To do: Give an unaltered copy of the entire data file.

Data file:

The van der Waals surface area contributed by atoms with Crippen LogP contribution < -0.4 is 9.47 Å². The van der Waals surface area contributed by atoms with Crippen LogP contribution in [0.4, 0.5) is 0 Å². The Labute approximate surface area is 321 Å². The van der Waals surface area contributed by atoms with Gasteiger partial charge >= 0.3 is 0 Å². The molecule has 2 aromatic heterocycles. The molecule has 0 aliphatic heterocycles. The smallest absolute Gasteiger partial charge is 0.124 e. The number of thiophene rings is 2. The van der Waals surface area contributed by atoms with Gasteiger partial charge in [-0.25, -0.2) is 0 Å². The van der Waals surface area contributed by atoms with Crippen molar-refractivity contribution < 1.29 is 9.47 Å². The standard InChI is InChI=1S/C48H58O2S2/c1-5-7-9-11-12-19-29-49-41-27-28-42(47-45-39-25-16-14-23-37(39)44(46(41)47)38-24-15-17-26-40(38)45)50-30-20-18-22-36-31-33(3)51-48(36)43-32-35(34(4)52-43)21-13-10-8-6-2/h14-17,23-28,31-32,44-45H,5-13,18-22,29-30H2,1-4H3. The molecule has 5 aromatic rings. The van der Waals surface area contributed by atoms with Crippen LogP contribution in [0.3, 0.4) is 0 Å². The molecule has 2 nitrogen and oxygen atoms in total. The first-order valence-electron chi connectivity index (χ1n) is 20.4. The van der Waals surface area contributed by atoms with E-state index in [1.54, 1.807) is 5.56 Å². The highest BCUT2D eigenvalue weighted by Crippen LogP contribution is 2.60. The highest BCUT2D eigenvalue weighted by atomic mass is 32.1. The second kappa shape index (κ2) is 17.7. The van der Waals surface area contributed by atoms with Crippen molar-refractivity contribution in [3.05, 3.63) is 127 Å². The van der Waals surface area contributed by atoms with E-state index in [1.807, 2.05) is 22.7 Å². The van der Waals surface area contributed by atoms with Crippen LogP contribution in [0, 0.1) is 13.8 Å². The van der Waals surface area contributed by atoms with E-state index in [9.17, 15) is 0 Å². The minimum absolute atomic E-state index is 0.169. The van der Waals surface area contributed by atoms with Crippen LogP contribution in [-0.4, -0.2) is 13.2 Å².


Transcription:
The van der Waals surface area contributed by atoms with Crippen LogP contribution < -0.4 is 9.47 Å². The van der Waals surface area contributed by atoms with Crippen LogP contribution in [0.4, 0.5) is 0 Å². The Labute approximate surface area is 321 Å². The van der Waals surface area contributed by atoms with Gasteiger partial charge >= 0.3 is 0 Å². The molecule has 2 aromatic heterocycles. The molecule has 0 aliphatic heterocycles. The smallest absolute Gasteiger partial charge is 0.124 e. The number of thiophene rings is 2. The van der Waals surface area contributed by atoms with Gasteiger partial charge in [-0.25, -0.2) is 0 Å². The van der Waals surface area contributed by atoms with Crippen molar-refractivity contribution < 1.29 is 9.47 Å². The standard InChI is InChI=1S/C48H58O2S2/c1-5-7-9-11-12-19-29-49-41-27-28-42(47-45-39-25-16-14-23-37(39)44(46(41)47)38-24-15-17-26-40(38)45)50-30-20-18-22-36-31-33(3)51-48(36)43-32-35(34(4)52-43)21-13-10-8-6-2/h14-17,23-28,31-32,44-45H,5-13,18-22,29-30H2,1-4H3. The molecule has 5 aromatic rings. The van der Waals surface area contributed by atoms with Crippen LogP contribution in [0.3, 0.4) is 0 Å². The molecule has 2 nitrogen and oxygen atoms in total. The first-order valence-electron chi connectivity index (χ1n) is 20.4. The van der Waals surface area contributed by atoms with E-state index in [1.54, 1.807) is 5.56 Å². The highest BCUT2D eigenvalue weighted by Crippen LogP contribution is 2.60. The highest BCUT2D eigenvalue weighted by atomic mass is 32.1. The second kappa shape index (κ2) is 17.7. The van der Waals surface area contributed by atoms with Crippen molar-refractivity contribution in [3.05, 3.63) is 127 Å². The van der Waals surface area contributed by atoms with E-state index in [1.807, 2.05) is 22.7 Å². The van der Waals surface area contributed by atoms with Crippen LogP contribution in [0, 0.1) is 13.8 Å². The van der Waals surface area contributed by atoms with E-state index in [9.17, 15) is 0 Å². The minimum absolute atomic E-state index is 0.169. The van der Waals surface area contributed by atoms with Crippen LogP contribution in [-0.4, -0.2) is 13.2 Å².